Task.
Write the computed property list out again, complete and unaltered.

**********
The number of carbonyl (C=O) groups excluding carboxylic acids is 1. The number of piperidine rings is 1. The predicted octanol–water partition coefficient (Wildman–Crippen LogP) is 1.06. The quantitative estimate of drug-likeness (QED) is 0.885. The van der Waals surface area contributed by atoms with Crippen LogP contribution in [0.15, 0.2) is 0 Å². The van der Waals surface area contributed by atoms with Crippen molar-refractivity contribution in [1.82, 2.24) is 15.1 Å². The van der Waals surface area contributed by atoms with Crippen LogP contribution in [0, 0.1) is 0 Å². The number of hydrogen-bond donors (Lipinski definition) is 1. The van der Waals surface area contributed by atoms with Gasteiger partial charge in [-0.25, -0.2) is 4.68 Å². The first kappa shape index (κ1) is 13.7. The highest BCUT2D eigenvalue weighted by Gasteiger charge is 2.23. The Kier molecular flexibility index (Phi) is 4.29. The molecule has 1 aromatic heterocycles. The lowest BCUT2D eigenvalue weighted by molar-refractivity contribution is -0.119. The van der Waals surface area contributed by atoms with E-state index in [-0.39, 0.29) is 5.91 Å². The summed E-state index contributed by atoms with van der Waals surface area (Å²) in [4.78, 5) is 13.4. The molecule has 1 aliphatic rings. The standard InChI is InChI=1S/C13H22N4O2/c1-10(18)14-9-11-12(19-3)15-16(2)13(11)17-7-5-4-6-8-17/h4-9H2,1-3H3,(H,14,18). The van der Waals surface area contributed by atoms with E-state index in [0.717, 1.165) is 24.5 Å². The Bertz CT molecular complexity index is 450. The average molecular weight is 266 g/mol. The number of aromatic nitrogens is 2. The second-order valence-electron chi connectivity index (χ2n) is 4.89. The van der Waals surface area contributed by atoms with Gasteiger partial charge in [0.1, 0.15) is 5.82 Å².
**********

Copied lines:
The number of carbonyl (C=O) groups excluding carboxylic acids is 1. The number of piperidine rings is 1. The predicted octanol–water partition coefficient (Wildman–Crippen LogP) is 1.06. The quantitative estimate of drug-likeness (QED) is 0.885. The van der Waals surface area contributed by atoms with Crippen LogP contribution in [0.15, 0.2) is 0 Å². The van der Waals surface area contributed by atoms with Crippen molar-refractivity contribution in [1.82, 2.24) is 15.1 Å². The van der Waals surface area contributed by atoms with Crippen LogP contribution in [0, 0.1) is 0 Å². The number of hydrogen-bond donors (Lipinski definition) is 1. The van der Waals surface area contributed by atoms with Gasteiger partial charge in [-0.25, -0.2) is 4.68 Å². The first kappa shape index (κ1) is 13.7. The highest BCUT2D eigenvalue weighted by Gasteiger charge is 2.23. The Kier molecular flexibility index (Phi) is 4.29. The molecule has 1 aromatic heterocycles. The lowest BCUT2D eigenvalue weighted by molar-refractivity contribution is -0.119. The van der Waals surface area contributed by atoms with E-state index in [-0.39, 0.29) is 5.91 Å². The summed E-state index contributed by atoms with van der Waals surface area (Å²) in [4.78, 5) is 13.4. The molecule has 1 aliphatic rings. The standard InChI is InChI=1S/C13H22N4O2/c1-10(18)14-9-11-12(19-3)15-16(2)13(11)17-7-5-4-6-8-17/h4-9H2,1-3H3,(H,14,18). The van der Waals surface area contributed by atoms with E-state index in [0.717, 1.165) is 24.5 Å². The Bertz CT molecular complexity index is 450. The average molecular weight is 266 g/mol. The number of aromatic nitrogens is 2. The second-order valence-electron chi connectivity index (χ2n) is 4.89. The van der Waals surface area contributed by atoms with Gasteiger partial charge in [0.1, 0.15) is 5.82 Å².